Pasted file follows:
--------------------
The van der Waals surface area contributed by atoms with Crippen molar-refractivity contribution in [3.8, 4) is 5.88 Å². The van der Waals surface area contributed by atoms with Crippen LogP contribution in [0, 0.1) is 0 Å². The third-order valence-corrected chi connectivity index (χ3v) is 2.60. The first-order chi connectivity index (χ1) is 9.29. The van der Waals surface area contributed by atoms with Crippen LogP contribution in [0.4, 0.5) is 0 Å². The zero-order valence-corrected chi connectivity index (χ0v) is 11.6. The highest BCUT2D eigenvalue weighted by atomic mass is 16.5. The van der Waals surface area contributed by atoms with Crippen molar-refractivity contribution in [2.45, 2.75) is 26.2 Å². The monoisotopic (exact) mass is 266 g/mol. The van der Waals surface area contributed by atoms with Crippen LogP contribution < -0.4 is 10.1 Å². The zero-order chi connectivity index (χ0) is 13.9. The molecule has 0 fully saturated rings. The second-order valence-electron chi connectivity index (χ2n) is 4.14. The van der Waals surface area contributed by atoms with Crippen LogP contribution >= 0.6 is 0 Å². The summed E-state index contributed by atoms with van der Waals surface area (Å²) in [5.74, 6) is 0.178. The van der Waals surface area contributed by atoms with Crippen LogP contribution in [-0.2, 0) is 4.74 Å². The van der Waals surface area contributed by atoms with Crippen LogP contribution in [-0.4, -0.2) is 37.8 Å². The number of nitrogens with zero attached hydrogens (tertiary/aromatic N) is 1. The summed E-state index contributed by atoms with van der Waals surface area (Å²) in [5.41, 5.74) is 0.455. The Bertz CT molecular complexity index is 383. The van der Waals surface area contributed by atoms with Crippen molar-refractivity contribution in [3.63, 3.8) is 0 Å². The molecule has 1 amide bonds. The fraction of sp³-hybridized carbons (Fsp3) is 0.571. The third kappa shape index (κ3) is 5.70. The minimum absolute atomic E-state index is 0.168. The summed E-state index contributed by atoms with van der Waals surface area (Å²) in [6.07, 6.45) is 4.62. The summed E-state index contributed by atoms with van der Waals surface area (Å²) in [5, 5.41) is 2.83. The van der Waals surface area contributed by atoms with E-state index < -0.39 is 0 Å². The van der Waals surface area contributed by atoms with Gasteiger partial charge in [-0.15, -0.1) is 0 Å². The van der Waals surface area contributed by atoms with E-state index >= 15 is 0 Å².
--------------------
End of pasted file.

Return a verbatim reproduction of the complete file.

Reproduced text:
The van der Waals surface area contributed by atoms with Crippen molar-refractivity contribution in [3.8, 4) is 5.88 Å². The van der Waals surface area contributed by atoms with Crippen LogP contribution in [0, 0.1) is 0 Å². The third-order valence-corrected chi connectivity index (χ3v) is 2.60. The first-order chi connectivity index (χ1) is 9.29. The van der Waals surface area contributed by atoms with Crippen LogP contribution in [0.4, 0.5) is 0 Å². The zero-order valence-corrected chi connectivity index (χ0v) is 11.6. The highest BCUT2D eigenvalue weighted by atomic mass is 16.5. The van der Waals surface area contributed by atoms with Crippen molar-refractivity contribution in [2.45, 2.75) is 26.2 Å². The monoisotopic (exact) mass is 266 g/mol. The van der Waals surface area contributed by atoms with Crippen LogP contribution < -0.4 is 10.1 Å². The zero-order chi connectivity index (χ0) is 13.9. The molecule has 0 fully saturated rings. The second-order valence-electron chi connectivity index (χ2n) is 4.14. The van der Waals surface area contributed by atoms with Crippen LogP contribution >= 0.6 is 0 Å². The summed E-state index contributed by atoms with van der Waals surface area (Å²) in [5.74, 6) is 0.178. The van der Waals surface area contributed by atoms with Crippen LogP contribution in [-0.2, 0) is 4.74 Å². The van der Waals surface area contributed by atoms with Crippen LogP contribution in [-0.4, -0.2) is 37.8 Å². The number of nitrogens with zero attached hydrogens (tertiary/aromatic N) is 1. The summed E-state index contributed by atoms with van der Waals surface area (Å²) in [5.41, 5.74) is 0.455. The Bertz CT molecular complexity index is 383. The van der Waals surface area contributed by atoms with Crippen molar-refractivity contribution in [3.63, 3.8) is 0 Å². The molecule has 1 amide bonds. The fraction of sp³-hybridized carbons (Fsp3) is 0.571. The third kappa shape index (κ3) is 5.70. The minimum absolute atomic E-state index is 0.168. The summed E-state index contributed by atoms with van der Waals surface area (Å²) in [6.07, 6.45) is 4.62. The summed E-state index contributed by atoms with van der Waals surface area (Å²) in [5, 5.41) is 2.83. The van der Waals surface area contributed by atoms with E-state index < -0.39 is 0 Å². The van der Waals surface area contributed by atoms with Gasteiger partial charge in [-0.15, -0.1) is 0 Å². The van der Waals surface area contributed by atoms with E-state index >= 15 is 0 Å².